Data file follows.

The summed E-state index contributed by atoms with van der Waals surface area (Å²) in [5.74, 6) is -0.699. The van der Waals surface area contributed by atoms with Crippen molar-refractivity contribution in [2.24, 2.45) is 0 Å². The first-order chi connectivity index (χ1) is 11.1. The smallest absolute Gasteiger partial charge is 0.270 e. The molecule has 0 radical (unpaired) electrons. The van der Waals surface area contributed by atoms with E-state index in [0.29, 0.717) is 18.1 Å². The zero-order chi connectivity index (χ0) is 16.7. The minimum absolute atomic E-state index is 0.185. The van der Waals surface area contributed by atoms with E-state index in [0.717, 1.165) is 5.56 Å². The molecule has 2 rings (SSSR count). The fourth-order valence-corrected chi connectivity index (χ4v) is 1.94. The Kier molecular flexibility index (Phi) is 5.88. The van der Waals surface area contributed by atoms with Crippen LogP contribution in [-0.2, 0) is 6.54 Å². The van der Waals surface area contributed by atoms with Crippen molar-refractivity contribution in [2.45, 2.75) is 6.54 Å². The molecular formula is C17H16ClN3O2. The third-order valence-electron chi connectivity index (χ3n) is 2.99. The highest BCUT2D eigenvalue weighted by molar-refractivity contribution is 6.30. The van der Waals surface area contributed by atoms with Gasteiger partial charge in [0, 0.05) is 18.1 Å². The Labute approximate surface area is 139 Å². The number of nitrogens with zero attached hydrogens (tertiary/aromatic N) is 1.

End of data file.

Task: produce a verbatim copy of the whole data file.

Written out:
The summed E-state index contributed by atoms with van der Waals surface area (Å²) in [5.74, 6) is -0.699. The van der Waals surface area contributed by atoms with Crippen molar-refractivity contribution in [2.24, 2.45) is 0 Å². The first-order chi connectivity index (χ1) is 11.1. The smallest absolute Gasteiger partial charge is 0.270 e. The molecule has 0 radical (unpaired) electrons. The van der Waals surface area contributed by atoms with E-state index in [0.29, 0.717) is 18.1 Å². The zero-order chi connectivity index (χ0) is 16.7. The minimum absolute atomic E-state index is 0.185. The van der Waals surface area contributed by atoms with E-state index in [0.717, 1.165) is 5.56 Å². The molecule has 2 rings (SSSR count). The fourth-order valence-corrected chi connectivity index (χ4v) is 1.94. The Kier molecular flexibility index (Phi) is 5.88. The van der Waals surface area contributed by atoms with Crippen LogP contribution in [-0.2, 0) is 6.54 Å². The van der Waals surface area contributed by atoms with Crippen molar-refractivity contribution in [2.45, 2.75) is 6.54 Å². The molecular formula is C17H16ClN3O2. The third-order valence-electron chi connectivity index (χ3n) is 2.99. The highest BCUT2D eigenvalue weighted by molar-refractivity contribution is 6.30. The van der Waals surface area contributed by atoms with Gasteiger partial charge in [0, 0.05) is 18.1 Å². The Labute approximate surface area is 139 Å². The number of nitrogens with zero attached hydrogens (tertiary/aromatic N) is 1.